Dr Emma Beecham

Emma is an experienced health and social care researcher whose work has focused on child and mental health. She spent 11 years at the Louis Dundas Centre for children’s Palliative Care at UCL conducting a number of projects including a Cochrane review on the pharmacological interventions for pain in children and adolescents with life-limiting conditions, an interview study exploring advanced care planning in children with life-limiting conditions, and a part-time PhD exploring quality of life in children with high-risk brain tumours. She joined the Relations Study in 2023 and brings a wealth of experience in qualitative data analysis and work with vulnerable children and adults.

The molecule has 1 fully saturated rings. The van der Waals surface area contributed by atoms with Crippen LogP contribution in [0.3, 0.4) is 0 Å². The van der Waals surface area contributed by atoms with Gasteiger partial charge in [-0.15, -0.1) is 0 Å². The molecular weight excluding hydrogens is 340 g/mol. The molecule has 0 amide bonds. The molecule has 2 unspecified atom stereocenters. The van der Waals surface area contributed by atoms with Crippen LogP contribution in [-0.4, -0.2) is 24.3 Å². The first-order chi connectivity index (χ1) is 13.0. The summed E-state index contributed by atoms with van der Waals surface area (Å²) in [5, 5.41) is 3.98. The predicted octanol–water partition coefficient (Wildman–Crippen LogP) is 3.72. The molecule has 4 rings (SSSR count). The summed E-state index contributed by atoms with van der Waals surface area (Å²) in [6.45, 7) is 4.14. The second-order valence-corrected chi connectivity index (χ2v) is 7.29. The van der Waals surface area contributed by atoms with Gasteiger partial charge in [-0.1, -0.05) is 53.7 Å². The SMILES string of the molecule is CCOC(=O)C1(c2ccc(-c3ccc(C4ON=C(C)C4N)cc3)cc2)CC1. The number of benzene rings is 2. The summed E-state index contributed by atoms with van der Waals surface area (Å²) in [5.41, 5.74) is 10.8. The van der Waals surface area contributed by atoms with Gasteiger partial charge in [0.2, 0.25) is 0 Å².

Stephanie Fincham-Campbell

Stephanie joined the Relations study in May 2023, and her work on this project has focussed on stigma and involving wider support networks inside and outside of treatment settings to support parents who use opioids. Stephanie joined the Department of Addictions at King’s College London in 2015 and is writing up her PhD. Her PhD explores social networks amongst people with alcohol dependence who frequently attend hospital to inform social network therapeutic approaches and questionnaires. Prior to her PhD, Stephanie worked on multiple projects as a Research Assistant for over five years and has a background in Psychology and Mental Health Epidemiology. Stephanie is passionate about reducing the stigma of addiction and mental health, and improving community support for people with multi-morbidities. She takes an intersectional and health inequalities approach to her work, considering multiple disadvantages, social determinants of health, and social exclusion. She has strong values on social justice and including people with lived experience in research projects.